A variance has been granted that will allow Napoli's Italian Restaurant, 525 S. Broadway St., to sell beer and wine about 80 yards away from Joshua High School.

 

Two Joshua citizens spoke in support of Napoli's request for the variance. Napoli's Italian Restaurant is 242 feet from Joshua High School, just 58 feet inside the 300-foot limit for alcohol sales. 

 

"Earlier tonight, this council talked about trying to attract more businesses to Joshua," Pat Grace said. "What's going to happen if we do get a Chili's or some other chain restaurant in here that's just across the street from Napoli's that's farther than 300 feet from Joshua High School. Now, they can sell all the liquor that they want to while poor Billy [Shemo, the owner of Napoli's] is left out in the cold. Suddenly, all those people who want a cold beer or a glass of wine with their food are going to Chili's or wherever and Billy loses all of that business. I just don't think that's right."

 

The council was asked to also consider the contributions that Shemo has made to Joshua.

 

"When a group or some kids need help, he's the first person to make a donation to them and help them out," Grace said. "I think the city needs to work with him on this considering how close his restaurant is to compliance with the 300-foot limit as it is."

 

The variance request passed by a 4-2 vote. Councilman A.J. Mathieu made the motion and it was seconded by Councilman Glen Walden to support the variance. Councilman Jerry Moore and Mayor Joe Hollarn also supported the variance. Councilmen Matthew Small and Gary Smith opposed the variance. Councilwoman Sharlotta Connally was not present for the vote because of a family emergency.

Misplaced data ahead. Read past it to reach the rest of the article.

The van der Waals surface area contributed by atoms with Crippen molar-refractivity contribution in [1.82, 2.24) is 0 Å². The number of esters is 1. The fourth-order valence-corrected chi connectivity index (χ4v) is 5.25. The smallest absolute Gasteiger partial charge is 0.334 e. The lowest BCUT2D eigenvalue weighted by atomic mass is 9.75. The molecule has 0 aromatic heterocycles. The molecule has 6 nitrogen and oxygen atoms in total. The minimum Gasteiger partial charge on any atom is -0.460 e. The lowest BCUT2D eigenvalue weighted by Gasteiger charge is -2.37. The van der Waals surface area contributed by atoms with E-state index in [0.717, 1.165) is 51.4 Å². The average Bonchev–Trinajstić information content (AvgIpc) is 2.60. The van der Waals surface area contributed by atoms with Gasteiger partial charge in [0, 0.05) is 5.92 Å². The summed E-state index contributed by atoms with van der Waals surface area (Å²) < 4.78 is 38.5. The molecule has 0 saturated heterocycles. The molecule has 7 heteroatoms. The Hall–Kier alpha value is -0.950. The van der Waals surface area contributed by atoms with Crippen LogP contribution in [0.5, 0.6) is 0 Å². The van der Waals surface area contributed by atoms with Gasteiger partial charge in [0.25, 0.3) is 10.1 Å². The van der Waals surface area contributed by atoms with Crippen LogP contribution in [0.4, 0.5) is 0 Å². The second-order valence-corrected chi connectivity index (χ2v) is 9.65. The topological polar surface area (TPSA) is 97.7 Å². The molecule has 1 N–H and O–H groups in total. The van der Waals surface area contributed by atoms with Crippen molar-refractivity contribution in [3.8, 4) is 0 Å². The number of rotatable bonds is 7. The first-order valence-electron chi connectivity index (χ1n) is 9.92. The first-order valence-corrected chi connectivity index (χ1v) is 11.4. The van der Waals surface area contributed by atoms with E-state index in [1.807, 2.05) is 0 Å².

One letter was written by the Joshua ISD in opposition to the variance.

 

"There's no question that the owner of Napoli's is a great citizen and has done a lot for the community," said Ronnie Galbreath, president of the Joshua ISD school board. "And I'm sure he wouldn't be serving any underage kids in there. But that's not the point. The point is that it is still too close to the high school and it's too close to our kids. Plus, what we have to remember is that, while the owner of Napoli's is very responsible and a great citizen, what happens if he sells his restaurant?"

 

Galbreath suggested a chance in ownership would still, by law, allow the restaurant to sell beer and wine.

 

"Zoning stays with the property, he said. "What about the next owner? How do we know he will be as responsible as Billy is?"

 

That's why, Galbreath said, he wanted JISD Superintendent Fran Marek to draft a letter of opposition to the variance. The board agreed with Galbreath.

 

"I think we would be remiss if we didn't at least send the City Council a letter letting them know that we are opposed to it," Galbreath said.

 

But, as Gilbreath predicted, it passed anyway.

 

"Sure, people could bring in beer or wine without the variance being passed, but nobody was doing that," Shemo said. "I maybe had one person a week who would bring a bottle of wine and that was it. People just don't want to do that in Joshua. With this new variance, my business could increase about 15 percent and that would really mean a lot to me."